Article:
In a previous article we gave advice to employers on coronavirus planning, keeping communication lines open, promoting workplace hygiene and managing suspected cases of COVID-19, sickness absence and sick pay.

In this article we will look at options for employers who have no choice but to make cuts to the workforce in order to survive.

Enforced holidays

Employers are able to force employees to take their annual leave if this is required. This is unlikely to be a preferred option if you are struggling for cash as you are required to pay full pay, but it may be useful if you are a cash-rich employer who simply does not have any work for your team to do. One advantage of doing this is that the business won’t face a holiday backlog once normal service resumes later in the year. A key risk is that employees will be less motivated if they are unable to take holiday later in the year when they really wanted to.

To force the taking of holiday, you are required to give notice of at least twice the number of holiday days in advance of the proposed holiday shutdown.

Temporary lay-offs

If your employment contracts allow temporary lay-offs, then this is a cheaper option that you can explore. We can check your contracts for you if you aren’t sure. If they don’t allow for temporary lay-offs, there is a risk of employees claiming breach of contract, potentially unfair dismissal and unlawful deduction of wages. While you might hope that they would understand your position at this difficult time, it certainly isn’t guaranteed.

Shorter Lay-offs: Provided an employee is only required to be “laid off” for 4 weeks, or 6 weeks in a 13 week reference period, they will (if they have more than one month’s service) only be entitled to £29 per day for a maximum of 5 days in a rolling 3 month period. This is on the condition that they have not unreasonably refused alternative work and have ensured they are reasonably available to start work again should the business re-open.

Longer Lay-offs: If the employee is not required to work for more than 4 weeks, or for more than 6 weeks in a 13 week period, they may be entitled to claim redundancy payment. At this point, they would need to provide you with a notice of redundancy entitlement. If you are provided with a notice of redundancy by an employee then you are able to counter this, provided the business will be able to re-open in another 4 weeks’ time.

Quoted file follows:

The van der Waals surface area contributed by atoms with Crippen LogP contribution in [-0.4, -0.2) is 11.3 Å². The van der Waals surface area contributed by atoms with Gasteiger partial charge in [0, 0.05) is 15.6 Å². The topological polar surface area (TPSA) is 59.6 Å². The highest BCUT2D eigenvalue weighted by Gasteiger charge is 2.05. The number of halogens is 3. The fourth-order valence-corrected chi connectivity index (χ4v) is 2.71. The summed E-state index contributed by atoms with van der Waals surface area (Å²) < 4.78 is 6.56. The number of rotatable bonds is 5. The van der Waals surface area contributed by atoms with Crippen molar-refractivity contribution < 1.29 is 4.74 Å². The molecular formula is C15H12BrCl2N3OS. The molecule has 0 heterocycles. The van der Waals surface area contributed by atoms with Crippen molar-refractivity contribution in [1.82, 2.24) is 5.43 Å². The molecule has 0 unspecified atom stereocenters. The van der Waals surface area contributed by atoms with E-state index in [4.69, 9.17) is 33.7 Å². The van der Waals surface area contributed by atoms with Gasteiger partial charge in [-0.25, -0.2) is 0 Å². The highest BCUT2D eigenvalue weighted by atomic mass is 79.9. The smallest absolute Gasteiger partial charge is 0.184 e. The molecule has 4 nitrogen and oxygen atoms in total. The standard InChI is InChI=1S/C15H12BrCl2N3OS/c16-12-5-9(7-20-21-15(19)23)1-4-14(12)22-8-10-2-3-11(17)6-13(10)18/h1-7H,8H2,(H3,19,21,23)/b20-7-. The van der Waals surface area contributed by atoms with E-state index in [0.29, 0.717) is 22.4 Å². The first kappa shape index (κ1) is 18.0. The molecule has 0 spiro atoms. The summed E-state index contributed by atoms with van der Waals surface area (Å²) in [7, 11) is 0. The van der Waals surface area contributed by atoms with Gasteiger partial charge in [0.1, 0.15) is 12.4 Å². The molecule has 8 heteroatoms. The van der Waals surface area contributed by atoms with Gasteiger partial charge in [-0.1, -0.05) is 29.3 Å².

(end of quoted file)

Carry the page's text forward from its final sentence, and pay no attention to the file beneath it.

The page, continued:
You aren’t entitled to keep an employee on temporary layoff indefinitely. It must be for a reasonable period, otherwise you will need to consider alternative options (i.e. redundancy). If your business is facing insolvency, or unable to pay redundancy payments, then in certain circumstances the Redundancy Payment Scheme may make the redundancy payments for the business.

Please note that when employees return to work after lay-off, they will still maintain their continuity of service for employment law purposes. Another point to note is that an employee can still request to use their holiday during a temporary lay-off and they are entitled to receive payment for their holiday as they are still employees. You would then be required to pay them full holiday pay.


If you are considering permanently reducing staff headcount as a result of financial difficulties, this is usually done through a redundancy process. In reality, if an employee has worked in the business for less than two years they are not entitled to redundancy pay, but it is still important to follow a fair process so that you don’t fall foul of accusations of discrimination which could lead to an expensive employment tribunal claim.

There are different consultation requirements for redundancy processes for fewer than 20 employees and over 20 employees. The requirements are detailed but we can advise on the specifics if this is something you need to pursue.


If you intend to restructure your business in order to save costs then you will need to follow a period of consultation and potentially consider making redundancies. The process for restructuring is similar to that for a redundancy situation and you will probably want to consider changing the terms and conditions of your employees. We are able to guide you through this process if required.

Getting Expert Help

No employer wants to be in a situation where they are forced to cut their workforce, but difficult times may need decisive action to save a business. If you are an employer facing difficult decisions about cutting staff then our expert employment law solicitors are here to guide you through the options. Contact us today to book a free initial consultation with one of our team.

The Backhouse Solicitors Team

Tel: 01245 893400
Visit: 17 Duke Street, Chelmsford, Essex CM1 1JU

Or send us a message through the Contact Us page on this website